She begins to groom you for the life she didn’t get to live.

This is the year you will realize that you are no longer her daughter.  She has found other daughters to mother.  There are lots of them — mostly in their 20’s.

They are there for the festive atmosphere of the parties, or the cocktails, or the advice she doles out over gimlets.

Your brother curls up in his sleeping bag outside your door.

Years later he will say to you, “You left me in those years.”

“You were gone and I needed a sister.”

* * *

“Veins” — copyright 2009 — Valentine Bonnaire — all rights reserved.

12 thoughts on “Veins… (from my feminist novel “whitegirrrrl”)…

  1. dear Bonnaire?

    You have your own voice here..I can hear you in these words…

    you have your own style, your very own. No one has written like this.

    Like prose and poetry, together,

    Your writing is like a Japanese woodblock print…images and space..

    How do you do this?

    this to me is feminine literature. That is what this is….

    It is the first I have seen of it…

    in all my days…

    You have far more literary knowledge than I

    it is the first I have seen.

    Like

  2. Wow. Now I really don’t know what to say.
    Except thank you, and, thank you for your honestness?

    Your heart?

    And your friendship in the virtuality of this liminal space?

    Boy. I don’t even know what to say to a comment like that, I don’t.
    I’m just ready to fall over.

    There are hard things, and I want to be able to say them the right way?
    For girls, or for grown women who will know them?
    Dunno.

    Thank you and, thank you for being so honest as a reader. I just can’t even believe “how” you are reading me? It’s like I feel when I read Kate Braverman?

    Like

    1. this is feminine literature…

      that is what this is.

      the other is feminist literature…that is what that is…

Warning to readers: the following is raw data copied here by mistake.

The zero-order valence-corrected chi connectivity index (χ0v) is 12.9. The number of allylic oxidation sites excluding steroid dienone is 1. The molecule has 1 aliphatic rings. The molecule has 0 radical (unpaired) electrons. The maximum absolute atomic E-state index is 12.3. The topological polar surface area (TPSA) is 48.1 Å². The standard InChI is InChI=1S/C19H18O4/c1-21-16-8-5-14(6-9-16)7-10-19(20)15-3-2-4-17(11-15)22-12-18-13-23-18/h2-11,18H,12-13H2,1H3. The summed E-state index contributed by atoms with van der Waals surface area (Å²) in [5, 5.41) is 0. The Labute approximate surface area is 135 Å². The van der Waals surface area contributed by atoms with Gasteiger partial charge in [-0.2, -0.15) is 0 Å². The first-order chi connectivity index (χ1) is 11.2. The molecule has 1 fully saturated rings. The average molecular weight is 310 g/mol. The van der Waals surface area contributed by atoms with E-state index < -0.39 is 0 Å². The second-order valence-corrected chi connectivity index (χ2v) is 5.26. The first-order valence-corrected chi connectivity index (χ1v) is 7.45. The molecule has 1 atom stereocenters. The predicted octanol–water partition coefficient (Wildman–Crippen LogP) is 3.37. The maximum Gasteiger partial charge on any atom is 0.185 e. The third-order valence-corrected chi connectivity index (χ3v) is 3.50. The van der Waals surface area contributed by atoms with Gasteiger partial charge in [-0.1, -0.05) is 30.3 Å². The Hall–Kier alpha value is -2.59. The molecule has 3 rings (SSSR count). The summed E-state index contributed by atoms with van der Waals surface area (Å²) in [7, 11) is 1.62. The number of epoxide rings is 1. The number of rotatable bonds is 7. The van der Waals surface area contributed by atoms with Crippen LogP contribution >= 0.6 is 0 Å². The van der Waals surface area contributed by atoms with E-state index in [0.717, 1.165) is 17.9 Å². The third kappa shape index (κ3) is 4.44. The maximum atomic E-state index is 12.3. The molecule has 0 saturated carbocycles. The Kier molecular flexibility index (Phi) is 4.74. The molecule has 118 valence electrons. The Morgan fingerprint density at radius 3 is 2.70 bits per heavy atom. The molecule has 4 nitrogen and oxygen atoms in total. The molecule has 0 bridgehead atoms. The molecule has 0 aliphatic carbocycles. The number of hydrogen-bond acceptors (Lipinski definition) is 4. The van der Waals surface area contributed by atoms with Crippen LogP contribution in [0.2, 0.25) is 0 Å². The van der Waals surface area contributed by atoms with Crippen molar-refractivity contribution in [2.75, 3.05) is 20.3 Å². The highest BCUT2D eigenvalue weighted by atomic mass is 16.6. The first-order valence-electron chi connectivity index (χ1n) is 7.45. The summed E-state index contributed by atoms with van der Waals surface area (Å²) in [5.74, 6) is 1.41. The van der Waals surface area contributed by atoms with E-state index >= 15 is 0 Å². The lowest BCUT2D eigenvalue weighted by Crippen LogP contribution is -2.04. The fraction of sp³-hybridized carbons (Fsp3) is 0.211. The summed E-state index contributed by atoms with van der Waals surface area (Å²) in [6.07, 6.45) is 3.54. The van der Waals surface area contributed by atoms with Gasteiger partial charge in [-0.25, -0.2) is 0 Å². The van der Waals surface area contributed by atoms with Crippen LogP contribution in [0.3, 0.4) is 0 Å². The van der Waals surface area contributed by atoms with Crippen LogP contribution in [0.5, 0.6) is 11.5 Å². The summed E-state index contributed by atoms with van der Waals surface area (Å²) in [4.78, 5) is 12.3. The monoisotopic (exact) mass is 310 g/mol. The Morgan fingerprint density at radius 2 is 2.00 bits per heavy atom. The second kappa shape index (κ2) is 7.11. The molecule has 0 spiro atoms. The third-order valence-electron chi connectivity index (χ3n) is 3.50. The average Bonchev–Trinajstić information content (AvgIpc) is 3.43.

and I already know before you say it, that you have spent a lifetime in camouflage…

      A chameleon…

      how do I know this, when you haven’t written it yet?

      Because it is feminine literature…

      that is why…

      Like

    2. you can’t believe “how” I am reading you, but does it “feel” right to you?

      I would believe it does…

      Be good to yourself Bonnaire, as you write this…

      not as a mother, but as a friend?

      drink your chocolate milk Ok?

      Like

  3. Goodnight Bonnaire.

    It’s 5:00 am here in Phoenix, and I am going to sleep now…

    hope you have another good day today…

    Like

  4. Beautiful piece of writing vb-it really took me back to my relationship with my brother.

    You never think they’ll miss you when you leave them, because your whole disfunctional family is unbearable.

    Maybe as an elder sister I should have stayed.

    Like

    1. It’s toughest on the oldest, Laurie, But I want you to know that the eldest is so strong, well. I’ll be writing it I hope and that part will be you too?
      Thank you for coming by here. From Conf!

      hugs! And, strength of the feminine is what this year seems to be all about. For us, for Hillary, for Sarah, for Neda and on down the line.
      have a fab holiday!

      Like

      1. and come they will…Bonnaire…

        from all walks of life.

        drink your chocolate milk…

        from my heart to yours,

        song!

        Like

  5. you know song, I think you have little idea of your own self?
    best not to fly out of the blogosphere?

    you have no idea of your presence?

    anyway I have to relink you and Rodg he just changed too. Again!
    oooooofffffff!

    have a fab 4th and I left Green C a note about you back at memento mori!

    ps: I finally figured out how to do those comments behind the scenes? It works!
    Gee, what a techno-dumbell I am! Thanks you and, you know, those people flocking to you in the twitter?

    consider them your flock as well my friend.

    they need exactly what your blog is? that high poetry? that art? that mind?
    hugs, always…….langue verte.

    Like

  6. Given the depth of the comments I got yesterday?
    no, I never kid around on important stuff….

    serious.

    deal with it as you can or not, but know you have a great presence?

    wow Palin. talk about strength. whew.

    Like